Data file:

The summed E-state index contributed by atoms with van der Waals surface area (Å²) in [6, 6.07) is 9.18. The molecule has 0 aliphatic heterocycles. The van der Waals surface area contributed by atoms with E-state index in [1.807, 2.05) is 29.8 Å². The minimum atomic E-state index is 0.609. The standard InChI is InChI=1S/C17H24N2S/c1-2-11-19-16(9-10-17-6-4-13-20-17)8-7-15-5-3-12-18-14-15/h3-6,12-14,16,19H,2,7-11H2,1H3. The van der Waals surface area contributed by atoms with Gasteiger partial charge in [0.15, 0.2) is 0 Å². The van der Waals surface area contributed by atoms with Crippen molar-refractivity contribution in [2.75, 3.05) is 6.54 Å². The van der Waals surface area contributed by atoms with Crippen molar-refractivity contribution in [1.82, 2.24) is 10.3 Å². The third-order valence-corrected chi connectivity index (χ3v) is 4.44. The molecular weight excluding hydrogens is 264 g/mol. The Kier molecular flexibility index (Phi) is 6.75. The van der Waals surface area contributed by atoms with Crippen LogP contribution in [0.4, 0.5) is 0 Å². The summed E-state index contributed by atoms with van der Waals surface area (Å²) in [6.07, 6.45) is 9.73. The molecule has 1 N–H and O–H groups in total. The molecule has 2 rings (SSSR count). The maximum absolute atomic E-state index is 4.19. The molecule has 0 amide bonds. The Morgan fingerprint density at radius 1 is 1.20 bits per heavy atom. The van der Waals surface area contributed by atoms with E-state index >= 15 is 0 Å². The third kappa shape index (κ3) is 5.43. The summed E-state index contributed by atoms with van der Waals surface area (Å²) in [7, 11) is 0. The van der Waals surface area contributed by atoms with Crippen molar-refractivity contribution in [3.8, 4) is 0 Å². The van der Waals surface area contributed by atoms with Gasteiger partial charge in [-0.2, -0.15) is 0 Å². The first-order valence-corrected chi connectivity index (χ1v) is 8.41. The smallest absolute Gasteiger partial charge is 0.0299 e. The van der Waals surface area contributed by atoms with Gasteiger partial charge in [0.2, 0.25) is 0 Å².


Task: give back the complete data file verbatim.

The summed E-state index contributed by atoms with van der Waals surface area (Å²) in [6, 6.07) is 9.18. The molecule has 0 aliphatic heterocycles. The van der Waals surface area contributed by atoms with E-state index in [1.807, 2.05) is 29.8 Å². The minimum atomic E-state index is 0.609. The standard InChI is InChI=1S/C17H24N2S/c1-2-11-19-16(9-10-17-6-4-13-20-17)8-7-15-5-3-12-18-14-15/h3-6,12-14,16,19H,2,7-11H2,1H3. The van der Waals surface area contributed by atoms with Gasteiger partial charge in [0.15, 0.2) is 0 Å². The van der Waals surface area contributed by atoms with Crippen molar-refractivity contribution in [2.75, 3.05) is 6.54 Å². The van der Waals surface area contributed by atoms with Crippen molar-refractivity contribution in [1.82, 2.24) is 10.3 Å². The third-order valence-corrected chi connectivity index (χ3v) is 4.44. The molecular weight excluding hydrogens is 264 g/mol. The Kier molecular flexibility index (Phi) is 6.75. The van der Waals surface area contributed by atoms with Crippen LogP contribution in [0.4, 0.5) is 0 Å². The summed E-state index contributed by atoms with van der Waals surface area (Å²) in [6.07, 6.45) is 9.73. The molecule has 1 N–H and O–H groups in total. The molecule has 2 rings (SSSR count). The maximum absolute atomic E-state index is 4.19. The molecule has 0 amide bonds. The Morgan fingerprint density at radius 1 is 1.20 bits per heavy atom. The van der Waals surface area contributed by atoms with E-state index >= 15 is 0 Å². The third kappa shape index (κ3) is 5.43. The summed E-state index contributed by atoms with van der Waals surface area (Å²) in [7, 11) is 0. The van der Waals surface area contributed by atoms with Crippen molar-refractivity contribution in [3.8, 4) is 0 Å². The van der Waals surface area contributed by atoms with Gasteiger partial charge in [-0.2, -0.15) is 0 Å². The first-order valence-corrected chi connectivity index (χ1v) is 8.41. The smallest absolute Gasteiger partial charge is 0.0299 e. The van der Waals surface area contributed by atoms with Gasteiger partial charge in [0.2, 0.25) is 0 Å².